By Darren Smith, Weekend Contributor
The mother of a third grade girl attending Mill Plain Elementary School in Vancouver, Washington is demanding changes in a school room program where students are required to pay to use the bathroom. The program was to be a lesson in money management where students received and worked for Monopoly Money to buy items in the classroom but the teacher required a payment of M$50.00 in order to use the bathroom.
Jasmine Al-Ayadhi told reporters her nine year old daughter, Reem, did not want to pay to use the bathroom and ultimately had an accident, causing her both discomfort and having to endure teasing by other children. In agreeing with the need to teach children the value of money Jasmine said, “Work for your money, to earn it, to buy like a little toy or a little squirt gun or a little ball. When it comes to a bathroom issue, when a child has to pay money to use the bathroom – that’s wrong. It’s inhumane. That’s a health issue.”
Reem said the students in her class earn money by doing things, such as good deeds, being nice, and finishing school work. She said she uses the money to buy treats like popcorn and pizza.
She also said each student in her class has to pay their teacher M$50 dollars in pretend money to go to the bathroom.
On Thursday, Reem was down to her last M$50. She also had to go to the bathroom. She wanted to buy popcorn, like her friends were doing. She said she wasn’t allowed to go to the bathroom because she didn’t want to pay. She then had an embarrassing accident.
“When it comes to using the bathroom, having to hold her pee, and if she wants to use the bathroom, you make a choice,” Jasmine said. “OK, if you want to use the bathroom it’s going to cost you M$50, but then you don’t have money to buy popcorn. What do you think a child’s going to do?”
The school gave Reem a change of clothes, a pair of royal blue boy’s basketball shorts. Reem said the other kids made fun of her for having an accident, and then for having to wear boys clothes.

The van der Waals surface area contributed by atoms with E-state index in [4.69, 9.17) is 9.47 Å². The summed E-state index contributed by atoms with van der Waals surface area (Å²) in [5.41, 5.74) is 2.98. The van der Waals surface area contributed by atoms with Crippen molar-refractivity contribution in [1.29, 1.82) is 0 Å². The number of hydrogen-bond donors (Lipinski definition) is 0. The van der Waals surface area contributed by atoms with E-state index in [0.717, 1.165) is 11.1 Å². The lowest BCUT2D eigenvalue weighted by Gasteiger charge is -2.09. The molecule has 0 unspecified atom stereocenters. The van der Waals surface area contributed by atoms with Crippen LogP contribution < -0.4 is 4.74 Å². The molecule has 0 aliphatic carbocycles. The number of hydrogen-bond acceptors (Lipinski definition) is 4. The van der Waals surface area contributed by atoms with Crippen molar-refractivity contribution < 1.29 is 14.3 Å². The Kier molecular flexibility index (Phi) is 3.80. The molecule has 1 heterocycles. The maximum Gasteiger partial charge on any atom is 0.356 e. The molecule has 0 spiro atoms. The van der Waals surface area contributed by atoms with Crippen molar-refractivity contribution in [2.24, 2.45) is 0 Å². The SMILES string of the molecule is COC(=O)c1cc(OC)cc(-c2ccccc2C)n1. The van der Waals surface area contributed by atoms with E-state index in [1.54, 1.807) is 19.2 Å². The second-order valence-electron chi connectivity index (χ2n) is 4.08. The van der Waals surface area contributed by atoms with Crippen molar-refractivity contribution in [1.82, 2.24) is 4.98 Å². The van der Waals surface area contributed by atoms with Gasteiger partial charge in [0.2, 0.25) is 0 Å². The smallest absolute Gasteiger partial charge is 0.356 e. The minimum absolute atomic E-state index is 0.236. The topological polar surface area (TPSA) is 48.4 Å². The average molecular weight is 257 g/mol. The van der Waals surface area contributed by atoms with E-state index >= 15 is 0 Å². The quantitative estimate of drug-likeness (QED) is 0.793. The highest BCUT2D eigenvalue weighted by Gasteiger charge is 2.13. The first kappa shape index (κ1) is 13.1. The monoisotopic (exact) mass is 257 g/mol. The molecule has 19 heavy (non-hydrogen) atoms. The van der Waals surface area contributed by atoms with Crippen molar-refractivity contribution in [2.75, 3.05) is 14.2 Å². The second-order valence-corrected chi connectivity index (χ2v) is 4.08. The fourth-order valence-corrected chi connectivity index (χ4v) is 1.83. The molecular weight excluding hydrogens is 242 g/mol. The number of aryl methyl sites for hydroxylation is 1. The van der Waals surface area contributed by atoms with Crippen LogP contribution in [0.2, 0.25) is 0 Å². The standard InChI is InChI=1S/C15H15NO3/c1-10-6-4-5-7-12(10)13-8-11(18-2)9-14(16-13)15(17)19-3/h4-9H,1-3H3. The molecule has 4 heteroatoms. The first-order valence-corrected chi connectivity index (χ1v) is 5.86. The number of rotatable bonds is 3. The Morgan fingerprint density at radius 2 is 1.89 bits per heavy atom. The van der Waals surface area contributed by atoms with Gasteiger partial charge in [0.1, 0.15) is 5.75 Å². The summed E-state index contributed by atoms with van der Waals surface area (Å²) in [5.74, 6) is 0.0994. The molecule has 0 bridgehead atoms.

“It didn’t feel so well because I had to wear boy pants and I did get teased,” Reem said.
Jasmine said she talked to the principal on Thursday, who promised to follow up about the issue on Friday. As of Friday night, Jasmine said she hadn’t heard back.
“This is a school,” Jasmine said. “This isn’t a jail. This isn’t a prison. We send our kids to school to learn and to get a good education.”
The school’s spokeswoman released a statement.
“We were made aware of the situation Friday evening. We will investigate as soon as possible Monday morning. We work hard to ensure the health and safety of every child and will make sure we do not have any classroom rule that prevents that.”
A similar incident occurred in Lebanon, Oregon and was reported by news station KATU of Portland, Oregon and the school principal dropped the payment requirement after the story aired.
A pediatrician was consulted and provided an opinion of this based upon his experience. Dr. Bruce Birk is a Portland pediatrician. He says that there’s consensus in the medical community on this issue.
“It would be chaos in a classroom for teachers not to have a system,” says Birk. “Holding in the classroom in between well-established potty breaks has not been shown in any sense of the word to be harmful to kids.”
Yet the message this might be teaching children is something that some parents are going to have much objection to. But not only the parents have concerns, the incident at Mill Plain Elementary could have been interpreted as close to violating state law, at least in the sprit of the law as noted by the state legislature.
In 1977, when bathrooms requiring payment were more common, the legislature enacted a law in the state’s Public Health and Safety code to address the issue of those needing to use restrooms and facility owners demanding payment for their use. The law reads:
Public restrooms — Pay facilities — Penalty.
(1) Every establishment which maintains restrooms for use by the public shall not discriminate in charges required between facilities used by men and facilities used by women.
(2) When coin lock controls are used, the controls shall be so allocated as to allow for a proportionate equality of free toilet units available to women as compared with those units available to men, and at least one-half of the units in any restroom shall be free of charge. As used in this section, toilet units are defined as constituting commodes and urinals.